around the floor with my two daughters (their mothers).
Most of our family opted for the prime rib as an entrée.
For my first course, I ordered a bowl of Manhattan clam chowder.
They may be the two best food choices I made during the cruise.
The prime rib was so big, pink and juicy that I took a picture
of it. The clam chowder brought back memories of my childhood
visits to Manhattan’s
Horn and Hardart Automat, where I loved the wonderful
tomato-based clam chowder.
The perfect prime rib served on Norwegian Escape
Norwegian Escape’s dining options include a Brazilian
steak house, Cagney’s (steak-chops-seafood), Italian, French and
Japanese restaurants, Jimmy Buffet’s Margaritaville at Sea®,
Food Republic (guests order small plates of food via iPad
menus), and Latin dishes at Bayamo, Iron Chef Jose Garces’ first
restaurant at sea. O’Sheehan’s Bar & Grill, a round-the-clock
Irish pub, serves comfort food like burgers, soup, sandwiches.
iPad Menus at Food Republic on Norwegian Escape
For adults, the many bars and lounges on Norwegian Escape
include the District Brewhouse (dozens of beers on tap or
bottled); the 5 O’Clock Somewhere bar (cushioned seating along
the boardwalk); The Cellars (a Michael Mondavi Family wine bar);
and Tobacco Road, a cozy, intimate bar dotted with leather
chairs. The bar’s signage tells the story of the original
Tobacco Road, a landmark watering hole prominent in
O' Clock Somewhere bar
on Norwegian Escape
Michael Mondavi Family Wine Cellar bar
On the pool deck, there’s a
buffet-style Garden Café serving breakfast, lunch and dinner at
food stations. We ate waffles and made-to-order omelets here for
breakfast and for lunch there were carving stations, a pasta
station, salad bar, ethnic foods and a dessert station.
My grandchildren and I developed a
daily ritual of meeting each other at the self-serve ice cream
machine to swirl soft ice cream into a cone. We made time to
enjoy the swimming pool, play Chinese checkers (Hunter and
Andrew were impossible to beat), or wander around public areas.
Playing Chinese Checkers in the ship's cafe.
Martin E. Sandler
I had adequate time on my own. When my
grandkids ventured somewhere by themselves or with new-found
friends, I'd visit the fitness center, sit by the pool, hit the
slot machines or take a nap. I chose not to visit the ship’s spa
in spite of the indulgent massages and treatments there. Ah, the
joy of a cruise. Do something. Go somewhere. Do nothing. Go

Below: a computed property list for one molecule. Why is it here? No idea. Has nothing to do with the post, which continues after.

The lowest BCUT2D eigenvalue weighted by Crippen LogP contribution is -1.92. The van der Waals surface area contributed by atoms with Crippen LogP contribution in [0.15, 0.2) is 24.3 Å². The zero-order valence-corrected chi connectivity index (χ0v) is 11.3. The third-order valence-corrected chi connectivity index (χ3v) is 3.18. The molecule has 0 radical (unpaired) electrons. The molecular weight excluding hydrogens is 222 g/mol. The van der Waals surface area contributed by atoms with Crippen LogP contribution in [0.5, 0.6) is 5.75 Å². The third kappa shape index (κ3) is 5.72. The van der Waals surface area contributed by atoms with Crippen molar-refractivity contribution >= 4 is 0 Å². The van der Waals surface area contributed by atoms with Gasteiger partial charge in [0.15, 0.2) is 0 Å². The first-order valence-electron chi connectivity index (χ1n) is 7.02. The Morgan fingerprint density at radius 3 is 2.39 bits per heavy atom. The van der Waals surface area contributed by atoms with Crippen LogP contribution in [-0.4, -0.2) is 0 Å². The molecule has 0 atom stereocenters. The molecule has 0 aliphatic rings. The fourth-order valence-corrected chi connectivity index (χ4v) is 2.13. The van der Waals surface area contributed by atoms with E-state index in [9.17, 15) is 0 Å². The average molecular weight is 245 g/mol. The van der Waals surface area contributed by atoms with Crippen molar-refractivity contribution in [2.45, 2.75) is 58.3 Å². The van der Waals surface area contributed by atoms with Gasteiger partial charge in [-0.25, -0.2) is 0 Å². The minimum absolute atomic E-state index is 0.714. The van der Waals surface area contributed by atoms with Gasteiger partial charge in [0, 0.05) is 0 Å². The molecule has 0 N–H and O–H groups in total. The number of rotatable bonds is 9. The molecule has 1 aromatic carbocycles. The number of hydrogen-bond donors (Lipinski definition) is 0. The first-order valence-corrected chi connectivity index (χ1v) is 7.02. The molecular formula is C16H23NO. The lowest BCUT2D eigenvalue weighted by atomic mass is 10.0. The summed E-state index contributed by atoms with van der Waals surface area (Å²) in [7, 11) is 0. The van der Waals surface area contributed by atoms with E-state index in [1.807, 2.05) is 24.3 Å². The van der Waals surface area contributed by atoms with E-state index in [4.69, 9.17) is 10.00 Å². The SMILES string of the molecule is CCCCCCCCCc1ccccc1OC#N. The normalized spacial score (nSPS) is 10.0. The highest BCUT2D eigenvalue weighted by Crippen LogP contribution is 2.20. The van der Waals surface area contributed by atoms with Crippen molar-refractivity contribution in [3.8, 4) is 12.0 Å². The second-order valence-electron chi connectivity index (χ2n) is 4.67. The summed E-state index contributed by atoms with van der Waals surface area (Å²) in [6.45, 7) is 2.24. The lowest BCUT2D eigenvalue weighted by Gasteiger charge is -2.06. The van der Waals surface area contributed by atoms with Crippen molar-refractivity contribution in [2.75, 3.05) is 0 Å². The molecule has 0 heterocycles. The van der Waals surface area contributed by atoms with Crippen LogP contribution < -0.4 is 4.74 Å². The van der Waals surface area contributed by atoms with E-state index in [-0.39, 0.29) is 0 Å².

nowhere. Freestyle cruising is what the cruise line calls
it. It’s liberating.
After dinner, there usually was a
show for guests to see. The comedy club is called Headliners. In
the Supper Club dinner theater, the three-course meal was less
impressive than “The Brat Pack,” a musical tribute to the 1980s
films of John Hughes (“The Breakfast Club,” “Ferris Bueller’s
Day Off,” “Pretty in Pink,”etc.)
The talented, hard-working cast
deserved the applause they garnered, but I couldn’t identify
with the 1980s era that defined this show, and there should have
been a warning that the risque language it contained was
unsuitable for children.
What I related to and loved --- our
entire family enjoyed it – was the Escape Theater’s live
production of the Tony Award-winning musical “Million Dollar
Quartet,” based on a 1956 event – a one-time jam session among
Elvis Presley, Carl Perkins, Jerry Lee Lewis and Johnny Cash.
“Blue Suede Shoes,” (Perkins); “Great Balls of Fire,” (Lewis);
“I Walk the Line” (Cash) and “That’s All Right, Mama” (Presley)
get the vocal spotlight, here.
Norwegian Escape’s other big production, the Tony
Award-winning musical, “After Midnight,” vibrantly captures the
songs, dances and rhythms that permeated
Harlem’s Cotton Club during the
Duke Ellington era. Among the show’s songs are chestnuts like
“Stormy Weather” and “On the Sunny Side of the Street.”
My daughters’ and grandchildren’s
staterooms were located on a deck different from mine, but my
balcony stateroom was spacious enough to include a couch that
accommodated Hunter when he asked me if one night he could sleep
in my room – his ploy to get away from his two older brothers!
|The Boardwalk on Norwegian
The Norwegian Escape has a plethora of inside, outside and
balcony staterooms, but it also offers convenient Studio rooms
that are compact rooms just for the solo traveler. The Haven, a
sort of ship within a ship, is a separate private section filled
with suites and a restaurant and pool area exclusively for Haven
In St. Thomas,
sightseeing and shopping are popular activities, but on this
family getaway, sun-sand-beach was what my grandchildren craved.
If the kids are happy, the adults are happy, so…..
When the ship pulled out of port,
we were back onboard, ready to continue our vacation “escape” on
a ship that lives up to its idyllic name.
For information, contact Norwegian
Cruise Line, (1-866) 234-7350;